Bipan Chandra’s India Since Independence made the same disappointing point Kanhaiya did, but faced much less criticism.
Having written books on both 1984 and 2002, I am surely among those disappointed over the distinction made by JNU students’ union president Kanhaiya Kumar between the two most egregious instances of mass killings in the Indian republic. For all the reactions generated by it (despite his claim to have been “misrepresented”), one disquieting aspect has been overlooked. If Kanhaiya suggested that the Gujarat carnage had been state sponsored while Delhi had only suffered mob violence, it might have to do with more than just his Communist Party of India background, his avowed bid to forge a broad anti-BJP alliance or the ignorance of a new generation of liberals. Kanhaiya might also have been influenced by a Penguin bestseller whose lead author was none other than eminent historian Bipan Chandra, in whose memory he was speaking when he made that gratuitous distinction at the March 28 meeting organised by JNU’s Centre for Historical Studies.
Though he made no specific reference to India Since Independence, Kanhaiya admitted his familiarity with Bipan Chandra’s body of work. First published in 1999 and then “revised and updated” in 2008, the book downplayed the complicity of the Rajiv Gandhi government in the Delhi carnage while bringing out elaborately the Narendra Modi regime’s culpability for the Gujarat bloodbath. But even if he had not read this particular book, it’s ironic that Kanhaiya got flak for echoing, however unwittingly, what history professors from his own university, Mridula Mukherjee and Aditya Mukherjee, besides the late Bipan Chandra, had written without raising eyebrows.
Referring to the post-Godhra violence, the book said: “The state government, police and bureaucracy connived or remained silent spectators while thousands of Muslims were murdered or hounded and made homeless.” From a range of credible testimonies before judicial inquiries, the three historians could well have drawn a similar inference about 1984, replacing “state” with “central” and “Muslims” with “Sikhs” in that sentence. Yet, for the carnage in which 2,733 Sikhs were officially admitted to have been killed in the nation’s capital in a span of three days, nowhere did this book apportion any such blame to the Rajiv Gandhi government for the unparalleled scale of violence that had taken place on its watch.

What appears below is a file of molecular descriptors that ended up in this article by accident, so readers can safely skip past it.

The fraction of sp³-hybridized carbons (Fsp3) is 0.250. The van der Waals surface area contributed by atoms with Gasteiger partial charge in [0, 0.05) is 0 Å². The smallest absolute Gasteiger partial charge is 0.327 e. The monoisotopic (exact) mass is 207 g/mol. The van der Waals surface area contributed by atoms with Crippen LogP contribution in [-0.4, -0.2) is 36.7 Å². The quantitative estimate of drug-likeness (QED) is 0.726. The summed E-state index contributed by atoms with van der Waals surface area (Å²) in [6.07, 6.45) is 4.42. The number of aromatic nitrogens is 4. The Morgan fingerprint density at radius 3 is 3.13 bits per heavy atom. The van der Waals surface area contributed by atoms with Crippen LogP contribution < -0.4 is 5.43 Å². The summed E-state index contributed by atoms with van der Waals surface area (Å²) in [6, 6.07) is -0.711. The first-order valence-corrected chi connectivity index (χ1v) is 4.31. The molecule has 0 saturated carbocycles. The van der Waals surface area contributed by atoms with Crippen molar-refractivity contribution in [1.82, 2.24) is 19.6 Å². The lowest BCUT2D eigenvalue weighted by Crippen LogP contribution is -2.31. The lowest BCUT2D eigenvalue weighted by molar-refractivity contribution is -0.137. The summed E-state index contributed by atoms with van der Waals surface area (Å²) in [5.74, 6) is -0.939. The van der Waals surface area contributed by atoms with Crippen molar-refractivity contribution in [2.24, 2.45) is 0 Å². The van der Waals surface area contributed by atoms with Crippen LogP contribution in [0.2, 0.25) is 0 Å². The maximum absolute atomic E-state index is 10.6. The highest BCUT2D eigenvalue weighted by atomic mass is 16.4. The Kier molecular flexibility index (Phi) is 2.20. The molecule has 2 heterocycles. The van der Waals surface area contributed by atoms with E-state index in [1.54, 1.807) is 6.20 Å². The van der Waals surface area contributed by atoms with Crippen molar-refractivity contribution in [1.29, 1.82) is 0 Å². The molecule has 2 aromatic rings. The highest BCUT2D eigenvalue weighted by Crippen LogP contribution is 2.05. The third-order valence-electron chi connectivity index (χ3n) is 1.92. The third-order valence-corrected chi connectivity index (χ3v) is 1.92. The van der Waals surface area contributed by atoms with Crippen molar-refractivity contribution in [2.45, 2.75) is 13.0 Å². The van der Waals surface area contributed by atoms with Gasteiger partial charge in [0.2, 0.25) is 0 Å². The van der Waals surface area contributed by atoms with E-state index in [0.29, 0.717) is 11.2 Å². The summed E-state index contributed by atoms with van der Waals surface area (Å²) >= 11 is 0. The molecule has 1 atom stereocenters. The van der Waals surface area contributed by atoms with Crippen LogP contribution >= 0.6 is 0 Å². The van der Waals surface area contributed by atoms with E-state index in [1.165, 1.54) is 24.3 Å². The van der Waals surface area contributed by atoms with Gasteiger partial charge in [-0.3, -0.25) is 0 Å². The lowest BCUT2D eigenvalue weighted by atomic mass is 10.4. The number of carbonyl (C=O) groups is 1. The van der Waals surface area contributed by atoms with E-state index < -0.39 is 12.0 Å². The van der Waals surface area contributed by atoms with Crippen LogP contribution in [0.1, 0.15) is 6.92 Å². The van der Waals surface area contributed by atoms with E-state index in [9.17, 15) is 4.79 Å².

Another example of the selective outrage displayed by the book is this observation: “Many observers have remarked that what distinguished the events of 2002 was that, unlike a typical riot situation in which two groups engage in usually spontaneous, violence, the assault was one-sided, premeditated, brutal, and supported or facilitated by the state.” Again, serious as they are, these very words could well have been used for the 1984 carnage, and with greater validity, as its death toll was higher and the violence even more one-sided. The book skirted these and other such factors which indicated that, whatever the differences in the motivation and trajectory of the violence, 1984 was no less state-sponsored than 2002. The evasion on 1984 allowed the book to use the term “genocide”, which implies mass murder by government, only in the context of 2002. In fact, the detailed section dealing with the violence engineered in the wake of the Godhra train burning is labeled: “Genocide in Gujarat”.